“If I’m in a contest, I wanna win,” replies a deadpan Kelly Slater, when asked what he’s aiming to get from competing at this stage of his career. Moments before he’d been chaired from the water after beating Taj Burrow in an anti-climactic final at the Quiksilver Pro Gold Coast. As he got close to the podium, he threw a flurry of high-fives to supporters then laid backwards into the crowd.
While winning is at the core of Kelly’s motivation, his 46th tour victory and third in Coolangatta (he’s won the Billabong Pro Kirra twice and claimed the Quik Pro title in 2008), will occupy a different place in his mind.
“I’m trying to get to a place where I’m focused but I’m not stressed out by it. I don’t really enjoy the stress of the contest. I put pressure on myself. In the break [competition was suspended for four hours over high tide] I put a lot of pressure on myself and I didn’t realize it. When I was driving back I wanted to loosen up a little bit. I like to try to get to a place where I can compete relaxed,” he said, adding, “It’s about performance [and] performing well all the time. If you can do that, you compete well. [My goal] is to make the idea of competing secondary. I’m not that fired up to go beat people but I like to win heats if I’m out there.”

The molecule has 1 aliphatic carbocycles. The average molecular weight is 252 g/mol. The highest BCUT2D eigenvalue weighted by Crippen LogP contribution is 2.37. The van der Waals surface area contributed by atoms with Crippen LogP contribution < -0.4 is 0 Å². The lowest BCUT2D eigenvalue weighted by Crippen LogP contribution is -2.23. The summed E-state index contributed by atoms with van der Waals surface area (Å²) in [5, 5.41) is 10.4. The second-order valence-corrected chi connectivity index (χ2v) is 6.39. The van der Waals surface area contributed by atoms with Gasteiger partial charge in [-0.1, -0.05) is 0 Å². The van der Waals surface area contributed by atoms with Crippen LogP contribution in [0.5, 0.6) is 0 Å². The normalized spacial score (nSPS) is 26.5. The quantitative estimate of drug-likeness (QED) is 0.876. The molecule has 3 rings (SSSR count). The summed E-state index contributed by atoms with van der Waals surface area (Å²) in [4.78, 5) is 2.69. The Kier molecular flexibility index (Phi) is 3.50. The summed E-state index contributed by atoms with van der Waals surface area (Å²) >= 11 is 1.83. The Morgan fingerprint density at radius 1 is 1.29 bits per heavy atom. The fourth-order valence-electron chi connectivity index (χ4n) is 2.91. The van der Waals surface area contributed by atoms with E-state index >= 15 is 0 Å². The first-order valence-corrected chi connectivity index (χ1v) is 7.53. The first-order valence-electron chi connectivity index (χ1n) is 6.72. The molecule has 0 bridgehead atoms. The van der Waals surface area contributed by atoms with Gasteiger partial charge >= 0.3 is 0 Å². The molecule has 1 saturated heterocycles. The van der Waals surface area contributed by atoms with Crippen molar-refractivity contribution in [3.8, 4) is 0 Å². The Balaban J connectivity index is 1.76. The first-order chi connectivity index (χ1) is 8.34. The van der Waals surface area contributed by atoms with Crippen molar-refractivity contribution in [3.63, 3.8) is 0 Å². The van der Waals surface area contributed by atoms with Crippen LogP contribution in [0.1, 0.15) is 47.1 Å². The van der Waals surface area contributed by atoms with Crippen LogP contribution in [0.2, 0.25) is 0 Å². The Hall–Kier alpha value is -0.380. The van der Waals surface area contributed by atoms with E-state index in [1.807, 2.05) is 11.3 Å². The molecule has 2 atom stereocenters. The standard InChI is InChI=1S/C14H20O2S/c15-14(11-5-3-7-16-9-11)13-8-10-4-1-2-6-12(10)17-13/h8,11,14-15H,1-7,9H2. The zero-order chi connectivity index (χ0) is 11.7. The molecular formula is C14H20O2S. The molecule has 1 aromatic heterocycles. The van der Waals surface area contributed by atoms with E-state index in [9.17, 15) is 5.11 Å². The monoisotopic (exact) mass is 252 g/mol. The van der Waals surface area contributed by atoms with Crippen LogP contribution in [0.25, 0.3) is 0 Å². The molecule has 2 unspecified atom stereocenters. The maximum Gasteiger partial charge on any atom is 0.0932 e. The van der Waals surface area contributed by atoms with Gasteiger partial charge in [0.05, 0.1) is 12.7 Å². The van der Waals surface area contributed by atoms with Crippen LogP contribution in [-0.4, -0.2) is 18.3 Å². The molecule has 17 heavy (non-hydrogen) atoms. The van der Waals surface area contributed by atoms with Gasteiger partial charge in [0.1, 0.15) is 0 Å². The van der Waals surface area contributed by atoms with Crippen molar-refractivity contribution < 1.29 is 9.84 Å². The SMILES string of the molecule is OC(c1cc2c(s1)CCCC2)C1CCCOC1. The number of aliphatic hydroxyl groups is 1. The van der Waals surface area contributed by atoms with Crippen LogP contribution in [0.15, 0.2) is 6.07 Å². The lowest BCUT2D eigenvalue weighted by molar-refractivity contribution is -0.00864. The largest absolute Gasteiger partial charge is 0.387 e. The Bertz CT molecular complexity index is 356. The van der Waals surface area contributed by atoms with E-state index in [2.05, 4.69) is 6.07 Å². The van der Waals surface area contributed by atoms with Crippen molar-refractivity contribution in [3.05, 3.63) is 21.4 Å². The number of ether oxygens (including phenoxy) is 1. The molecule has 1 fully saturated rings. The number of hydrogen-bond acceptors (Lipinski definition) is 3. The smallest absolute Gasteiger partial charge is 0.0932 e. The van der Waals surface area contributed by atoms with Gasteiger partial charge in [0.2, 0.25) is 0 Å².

Until he walked out for the final, Kelly had joked with beach marshals, various personalities in the competitors’ area and even his opponent Taj Burrow, whom he shared a quick hug with before paddling out.
The final was lackluster. The tide ran out and the swell swung too far east, creating vicious wedges that ran into nothing. Kelly won with two fives, while Taj had an opportunity to steal victory at the death when he blew the fins out of a runner and aimed at a punt section only to meekly tap the section and finish with a floater. He fell 1.03 points short of the champ.